I’m 21 years-old, an only child, and a single woman. I am the first woman in my family not to become a schoolteacher, not that I think there is anything wrong with teaching K-12, I just know I would be doing myself and my would-be students a disservice by teaching. I am the first member of my family to not be in a significant relationship by my age that eventually leads to marriage. I am the only, only-child in my family. I’m the outlier in my family, in every sense of the word. And I’ve never felt anything but gratitude for the support given in an otherwise unknown lifestyle.
As we edge closer and closer to graduation, I start to fantasize about where my life might be in one year, five years, ten years…
And something that never seems clear, or at times even possible, is the possibility of having a family. Which is not an element of my outlier-dom that my family is anticipating.
I’ve been acting professionally since I was thirteen, and I would often see my castmates more than I would see my own family. Throughout college we’re told that the only thing you cannot reverse in life is children. We’re also told that, especially as writers, our “salaries” for lack of a better term are going to yo-yo from year to year.
I have absolutely no idea if I would ever want a family in my life, that being some combination of a long-term partner and/or children, At this moment in my life I have no emotional holds dictating my personal decisions in life. My parents are thankfully in good health, I am not committed romantically, and I have don’t have any sentimental feelings towards any one place or position. I can literally pack my bags and take off at a moment’s notice with little else to worry about. But sometimes I wonder that if all I’m living for is my work five, ten years down the road, then am I really living a nourishing lifestyle?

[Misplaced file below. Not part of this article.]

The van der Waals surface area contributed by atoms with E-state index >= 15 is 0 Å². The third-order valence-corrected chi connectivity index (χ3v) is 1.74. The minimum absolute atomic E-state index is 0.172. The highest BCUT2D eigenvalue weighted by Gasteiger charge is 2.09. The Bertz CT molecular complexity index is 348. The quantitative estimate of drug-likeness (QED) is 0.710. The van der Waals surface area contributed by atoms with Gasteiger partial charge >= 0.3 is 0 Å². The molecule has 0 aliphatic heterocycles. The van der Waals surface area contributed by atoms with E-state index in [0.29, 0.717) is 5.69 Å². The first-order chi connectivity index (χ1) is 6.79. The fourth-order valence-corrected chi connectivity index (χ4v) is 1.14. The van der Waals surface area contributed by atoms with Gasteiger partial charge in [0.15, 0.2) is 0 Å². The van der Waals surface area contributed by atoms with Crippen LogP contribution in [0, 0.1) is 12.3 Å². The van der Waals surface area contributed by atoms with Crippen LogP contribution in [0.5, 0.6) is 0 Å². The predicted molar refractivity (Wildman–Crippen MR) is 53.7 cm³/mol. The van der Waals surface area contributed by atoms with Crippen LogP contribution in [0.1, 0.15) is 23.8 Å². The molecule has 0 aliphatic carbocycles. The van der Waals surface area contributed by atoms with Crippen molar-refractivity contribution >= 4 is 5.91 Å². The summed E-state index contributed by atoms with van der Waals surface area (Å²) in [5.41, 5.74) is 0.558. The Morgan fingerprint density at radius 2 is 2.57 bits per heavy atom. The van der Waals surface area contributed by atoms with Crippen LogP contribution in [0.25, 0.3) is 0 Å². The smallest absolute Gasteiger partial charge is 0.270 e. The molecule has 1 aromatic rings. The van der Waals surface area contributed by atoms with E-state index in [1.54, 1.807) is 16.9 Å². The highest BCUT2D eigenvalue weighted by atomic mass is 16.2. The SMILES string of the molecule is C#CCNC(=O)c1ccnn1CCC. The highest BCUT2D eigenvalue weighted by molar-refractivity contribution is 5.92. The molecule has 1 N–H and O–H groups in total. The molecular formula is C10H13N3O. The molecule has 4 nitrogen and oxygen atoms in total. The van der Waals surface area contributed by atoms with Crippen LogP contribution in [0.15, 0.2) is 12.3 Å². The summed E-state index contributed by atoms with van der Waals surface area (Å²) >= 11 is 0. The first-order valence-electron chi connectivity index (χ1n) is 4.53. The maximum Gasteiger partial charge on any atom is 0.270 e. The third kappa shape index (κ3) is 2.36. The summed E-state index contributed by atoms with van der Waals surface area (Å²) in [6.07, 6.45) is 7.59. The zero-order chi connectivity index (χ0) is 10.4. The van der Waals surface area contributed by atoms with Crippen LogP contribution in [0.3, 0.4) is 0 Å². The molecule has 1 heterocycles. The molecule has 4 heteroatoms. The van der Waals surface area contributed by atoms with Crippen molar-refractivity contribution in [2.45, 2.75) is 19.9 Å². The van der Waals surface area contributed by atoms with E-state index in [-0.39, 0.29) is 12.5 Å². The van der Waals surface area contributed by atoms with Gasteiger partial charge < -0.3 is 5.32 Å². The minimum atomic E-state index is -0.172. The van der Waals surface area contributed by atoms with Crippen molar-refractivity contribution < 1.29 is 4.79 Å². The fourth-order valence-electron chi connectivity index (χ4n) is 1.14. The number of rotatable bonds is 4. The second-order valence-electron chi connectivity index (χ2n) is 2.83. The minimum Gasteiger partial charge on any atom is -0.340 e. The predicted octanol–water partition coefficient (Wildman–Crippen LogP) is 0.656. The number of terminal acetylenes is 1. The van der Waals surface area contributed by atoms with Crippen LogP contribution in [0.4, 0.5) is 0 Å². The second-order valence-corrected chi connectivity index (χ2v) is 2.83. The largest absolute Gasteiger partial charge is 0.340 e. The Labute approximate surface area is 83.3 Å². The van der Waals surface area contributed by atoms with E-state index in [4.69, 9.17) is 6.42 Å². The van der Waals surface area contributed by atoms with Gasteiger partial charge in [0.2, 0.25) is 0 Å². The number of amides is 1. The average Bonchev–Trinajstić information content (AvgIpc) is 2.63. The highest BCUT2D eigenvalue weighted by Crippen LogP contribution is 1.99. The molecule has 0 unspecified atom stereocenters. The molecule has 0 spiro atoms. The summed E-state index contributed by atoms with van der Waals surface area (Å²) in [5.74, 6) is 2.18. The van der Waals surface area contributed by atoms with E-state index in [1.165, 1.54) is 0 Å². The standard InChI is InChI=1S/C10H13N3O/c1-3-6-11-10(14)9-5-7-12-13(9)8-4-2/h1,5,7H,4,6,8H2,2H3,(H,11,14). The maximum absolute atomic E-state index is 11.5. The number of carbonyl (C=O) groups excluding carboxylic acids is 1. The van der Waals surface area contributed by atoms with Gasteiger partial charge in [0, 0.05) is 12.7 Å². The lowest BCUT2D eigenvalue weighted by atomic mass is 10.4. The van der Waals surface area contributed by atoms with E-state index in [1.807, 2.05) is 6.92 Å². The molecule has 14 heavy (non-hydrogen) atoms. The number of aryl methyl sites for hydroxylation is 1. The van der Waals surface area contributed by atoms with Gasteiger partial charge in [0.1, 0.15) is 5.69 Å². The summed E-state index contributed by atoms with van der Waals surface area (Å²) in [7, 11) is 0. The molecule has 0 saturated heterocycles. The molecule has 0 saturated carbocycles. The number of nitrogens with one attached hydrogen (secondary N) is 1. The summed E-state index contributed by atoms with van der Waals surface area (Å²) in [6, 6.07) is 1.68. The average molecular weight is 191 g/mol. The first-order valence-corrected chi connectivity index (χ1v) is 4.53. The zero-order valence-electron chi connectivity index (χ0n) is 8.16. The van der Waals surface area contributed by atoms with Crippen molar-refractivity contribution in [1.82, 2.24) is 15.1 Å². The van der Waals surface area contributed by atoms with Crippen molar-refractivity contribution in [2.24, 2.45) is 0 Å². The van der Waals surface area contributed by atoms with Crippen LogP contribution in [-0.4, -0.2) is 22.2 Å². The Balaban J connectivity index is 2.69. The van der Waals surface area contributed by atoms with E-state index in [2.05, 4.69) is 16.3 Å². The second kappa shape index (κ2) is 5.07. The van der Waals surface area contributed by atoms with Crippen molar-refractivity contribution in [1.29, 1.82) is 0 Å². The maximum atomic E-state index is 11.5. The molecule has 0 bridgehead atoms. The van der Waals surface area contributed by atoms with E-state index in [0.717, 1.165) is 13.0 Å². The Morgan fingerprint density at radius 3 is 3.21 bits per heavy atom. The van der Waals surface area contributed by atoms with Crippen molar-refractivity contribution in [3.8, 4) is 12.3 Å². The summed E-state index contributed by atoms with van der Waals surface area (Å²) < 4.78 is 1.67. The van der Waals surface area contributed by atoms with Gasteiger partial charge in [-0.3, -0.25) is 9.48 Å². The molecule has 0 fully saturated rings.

I’m 21 years-old. I enjoy my life decisions to the fullest at the moment, and believe I am exactly where I want to be. But I think if theatre artists are going to tell the next generation of young adults that children are irreversible, I think we need to have some honest conversations, then, about what it really means to raise a family while balancing a theatre artist’s lifestyle.
What does a day in the life look like as a parent and theatre maker? How does this differ from your life before children? What were your expectations/concerns when planning to have children? Were these confirmed/denied once you had them? What advice do you wish you knew before making this decision?
Ultimately, my decision to ever have a family is mine and mine alone. If I’ve made it this far being an outlier in my family, I can comfortably continue to do so. But I think we are doing us all a disservice if we aren’t completely transparent about what it means to plan for a family when working in the arts.